Markman & FlowerICF’s proposal declared, “We understand that the City’s goal is to tier from the 2003 General Plan Final EIR and the 2005 Negative Declaration for the establishment of the Mixed-Use Zoning Districts to the extent feasible. However, the baseline conditions for the project-level analysis for the current environmental document will need to be existing conditions…, rather than the previously approved land use entitlements. Thus, we do not necessarily believe that tiering from these documents is the best option for CEQA compliance.” [emphasis added]

In what world does “not the best option for CEQA compliance” mean “violates CEQA” — it doesn’t. Markman & Flower, in their rush to discredit public opposition to the project and to fend off allegations of staff misconduct, seem to have accomplished neither.

Markman & Flower self destruct.

In response to Markman & Flower’s professionally myopic comment, “ICF is not a law firm equipped to offer legal opinions on CEQA.” I offer this, ICF employs legal staff well experienced in environmental law, and the proposal was developed and submitted by a principal with 22 years of experience in environmental consulting and CEQA documents.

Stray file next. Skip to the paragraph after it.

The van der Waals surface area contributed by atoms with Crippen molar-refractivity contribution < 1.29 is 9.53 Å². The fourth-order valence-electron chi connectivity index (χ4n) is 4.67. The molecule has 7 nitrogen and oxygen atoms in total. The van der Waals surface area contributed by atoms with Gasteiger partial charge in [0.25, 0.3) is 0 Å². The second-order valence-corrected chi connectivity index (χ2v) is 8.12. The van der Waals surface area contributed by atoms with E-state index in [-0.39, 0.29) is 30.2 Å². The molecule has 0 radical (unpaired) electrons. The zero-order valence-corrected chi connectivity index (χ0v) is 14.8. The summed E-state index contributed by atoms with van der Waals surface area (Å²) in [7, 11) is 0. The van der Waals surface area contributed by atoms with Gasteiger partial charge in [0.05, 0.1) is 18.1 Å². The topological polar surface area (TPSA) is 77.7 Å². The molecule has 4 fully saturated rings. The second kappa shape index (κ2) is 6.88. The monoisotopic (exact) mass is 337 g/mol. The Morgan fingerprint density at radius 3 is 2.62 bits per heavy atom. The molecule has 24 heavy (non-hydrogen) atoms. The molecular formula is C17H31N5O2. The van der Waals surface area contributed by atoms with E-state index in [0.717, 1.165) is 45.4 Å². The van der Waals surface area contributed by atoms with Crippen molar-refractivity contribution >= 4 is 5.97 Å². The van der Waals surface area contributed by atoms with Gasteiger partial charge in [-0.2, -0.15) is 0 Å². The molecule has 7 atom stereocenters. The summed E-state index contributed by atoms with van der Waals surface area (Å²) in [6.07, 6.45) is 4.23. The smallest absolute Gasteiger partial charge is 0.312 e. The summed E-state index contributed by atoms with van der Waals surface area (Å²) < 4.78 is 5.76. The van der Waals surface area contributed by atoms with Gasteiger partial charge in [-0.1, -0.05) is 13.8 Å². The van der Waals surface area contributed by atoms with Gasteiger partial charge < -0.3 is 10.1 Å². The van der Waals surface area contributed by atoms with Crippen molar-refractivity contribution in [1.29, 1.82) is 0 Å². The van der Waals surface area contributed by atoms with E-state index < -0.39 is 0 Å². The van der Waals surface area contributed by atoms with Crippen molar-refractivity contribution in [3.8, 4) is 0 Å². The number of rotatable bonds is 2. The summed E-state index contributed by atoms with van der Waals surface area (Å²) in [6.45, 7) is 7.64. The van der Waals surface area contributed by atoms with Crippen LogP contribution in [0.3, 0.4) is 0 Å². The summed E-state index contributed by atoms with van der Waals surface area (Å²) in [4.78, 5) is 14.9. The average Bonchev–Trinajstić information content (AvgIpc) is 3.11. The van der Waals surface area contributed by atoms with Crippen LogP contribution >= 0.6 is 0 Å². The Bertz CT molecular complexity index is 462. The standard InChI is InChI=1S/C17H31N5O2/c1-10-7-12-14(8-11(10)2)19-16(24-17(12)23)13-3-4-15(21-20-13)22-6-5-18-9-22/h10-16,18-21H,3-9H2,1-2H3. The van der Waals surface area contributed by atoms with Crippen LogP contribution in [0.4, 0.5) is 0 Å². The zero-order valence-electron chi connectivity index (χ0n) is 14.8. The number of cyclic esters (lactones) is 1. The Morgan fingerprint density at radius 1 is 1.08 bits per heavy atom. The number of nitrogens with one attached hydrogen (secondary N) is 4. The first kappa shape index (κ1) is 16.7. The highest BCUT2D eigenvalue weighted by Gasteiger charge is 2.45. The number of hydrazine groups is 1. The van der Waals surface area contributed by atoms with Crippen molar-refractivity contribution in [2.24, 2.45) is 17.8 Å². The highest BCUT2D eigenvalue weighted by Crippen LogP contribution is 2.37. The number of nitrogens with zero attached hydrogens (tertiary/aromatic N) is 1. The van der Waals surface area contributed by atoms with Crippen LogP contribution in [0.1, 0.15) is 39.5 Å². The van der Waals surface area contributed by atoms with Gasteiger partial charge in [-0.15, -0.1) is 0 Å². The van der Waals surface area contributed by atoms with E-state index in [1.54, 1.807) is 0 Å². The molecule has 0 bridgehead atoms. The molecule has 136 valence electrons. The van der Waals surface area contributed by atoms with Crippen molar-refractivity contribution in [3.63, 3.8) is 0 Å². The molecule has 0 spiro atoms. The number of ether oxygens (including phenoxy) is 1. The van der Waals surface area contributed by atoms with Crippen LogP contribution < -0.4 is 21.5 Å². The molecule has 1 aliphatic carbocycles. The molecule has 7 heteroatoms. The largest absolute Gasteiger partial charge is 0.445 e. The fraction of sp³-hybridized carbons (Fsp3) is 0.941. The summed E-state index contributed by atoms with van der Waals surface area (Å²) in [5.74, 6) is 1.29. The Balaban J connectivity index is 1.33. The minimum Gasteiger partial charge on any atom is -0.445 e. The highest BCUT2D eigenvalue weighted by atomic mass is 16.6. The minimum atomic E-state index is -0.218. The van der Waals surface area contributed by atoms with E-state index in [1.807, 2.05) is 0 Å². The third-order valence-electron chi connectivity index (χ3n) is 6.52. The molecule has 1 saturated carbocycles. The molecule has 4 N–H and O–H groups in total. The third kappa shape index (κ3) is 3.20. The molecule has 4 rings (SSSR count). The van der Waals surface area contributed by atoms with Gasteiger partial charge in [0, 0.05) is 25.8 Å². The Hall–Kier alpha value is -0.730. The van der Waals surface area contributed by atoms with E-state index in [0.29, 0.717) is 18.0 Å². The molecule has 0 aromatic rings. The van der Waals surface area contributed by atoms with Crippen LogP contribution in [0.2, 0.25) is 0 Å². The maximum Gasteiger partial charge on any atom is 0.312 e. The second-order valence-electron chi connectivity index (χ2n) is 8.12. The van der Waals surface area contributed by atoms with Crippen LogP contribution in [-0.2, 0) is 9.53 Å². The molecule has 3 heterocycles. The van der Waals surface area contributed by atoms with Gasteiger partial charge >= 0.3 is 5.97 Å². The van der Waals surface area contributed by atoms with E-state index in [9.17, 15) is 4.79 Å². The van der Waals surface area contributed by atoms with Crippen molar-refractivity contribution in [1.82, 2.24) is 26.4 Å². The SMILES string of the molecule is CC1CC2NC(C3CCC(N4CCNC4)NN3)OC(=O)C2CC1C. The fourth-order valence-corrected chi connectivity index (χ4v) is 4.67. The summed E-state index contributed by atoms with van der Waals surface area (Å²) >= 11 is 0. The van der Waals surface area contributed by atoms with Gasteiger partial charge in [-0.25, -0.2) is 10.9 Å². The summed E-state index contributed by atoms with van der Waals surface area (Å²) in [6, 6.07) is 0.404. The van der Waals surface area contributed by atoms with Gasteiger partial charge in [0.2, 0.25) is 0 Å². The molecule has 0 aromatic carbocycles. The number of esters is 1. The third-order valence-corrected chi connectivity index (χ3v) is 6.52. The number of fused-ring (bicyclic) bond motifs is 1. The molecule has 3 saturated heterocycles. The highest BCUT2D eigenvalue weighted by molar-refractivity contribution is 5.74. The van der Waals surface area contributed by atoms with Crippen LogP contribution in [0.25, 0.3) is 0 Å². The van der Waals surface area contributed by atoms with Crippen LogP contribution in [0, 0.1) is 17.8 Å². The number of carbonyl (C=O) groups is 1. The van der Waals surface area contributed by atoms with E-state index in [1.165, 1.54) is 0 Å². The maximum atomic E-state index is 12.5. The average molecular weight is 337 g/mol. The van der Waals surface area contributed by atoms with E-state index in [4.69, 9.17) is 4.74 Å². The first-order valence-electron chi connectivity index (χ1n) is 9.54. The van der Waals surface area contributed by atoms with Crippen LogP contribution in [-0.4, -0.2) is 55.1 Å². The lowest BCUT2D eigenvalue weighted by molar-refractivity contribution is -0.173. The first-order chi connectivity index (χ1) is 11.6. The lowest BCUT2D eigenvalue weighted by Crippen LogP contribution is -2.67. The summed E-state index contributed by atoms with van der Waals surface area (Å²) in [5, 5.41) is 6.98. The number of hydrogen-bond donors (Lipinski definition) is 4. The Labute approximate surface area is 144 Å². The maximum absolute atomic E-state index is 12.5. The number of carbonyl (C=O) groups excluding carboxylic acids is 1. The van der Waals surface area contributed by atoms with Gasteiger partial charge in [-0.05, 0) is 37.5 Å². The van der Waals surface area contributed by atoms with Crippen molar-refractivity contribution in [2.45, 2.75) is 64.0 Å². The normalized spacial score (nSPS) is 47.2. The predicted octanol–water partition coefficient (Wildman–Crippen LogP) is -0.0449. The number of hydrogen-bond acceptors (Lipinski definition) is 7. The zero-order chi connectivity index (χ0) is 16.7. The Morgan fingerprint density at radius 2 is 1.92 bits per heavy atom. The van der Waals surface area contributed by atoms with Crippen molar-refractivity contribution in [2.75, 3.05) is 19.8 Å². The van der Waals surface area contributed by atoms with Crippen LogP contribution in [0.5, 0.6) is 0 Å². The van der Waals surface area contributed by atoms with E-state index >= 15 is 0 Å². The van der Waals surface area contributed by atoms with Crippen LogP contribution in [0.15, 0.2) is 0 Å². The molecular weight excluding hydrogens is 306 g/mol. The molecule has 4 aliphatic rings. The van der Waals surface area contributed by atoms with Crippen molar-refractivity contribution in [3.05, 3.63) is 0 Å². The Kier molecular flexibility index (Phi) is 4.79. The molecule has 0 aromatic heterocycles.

The conclusions reached by ICF were provided at the request of City Staff. It is fair to assume that ICF was invited to submit their opinions because their expertise exceeded that available on City Staff.

If the City did not feel that ICF was equipped to offer legal opinions on CEQA, why was its proposal sought at all? Discarding ICF’s recommendations without first giving the Planning Commission an opportunity to offer their opinion is ludicrous.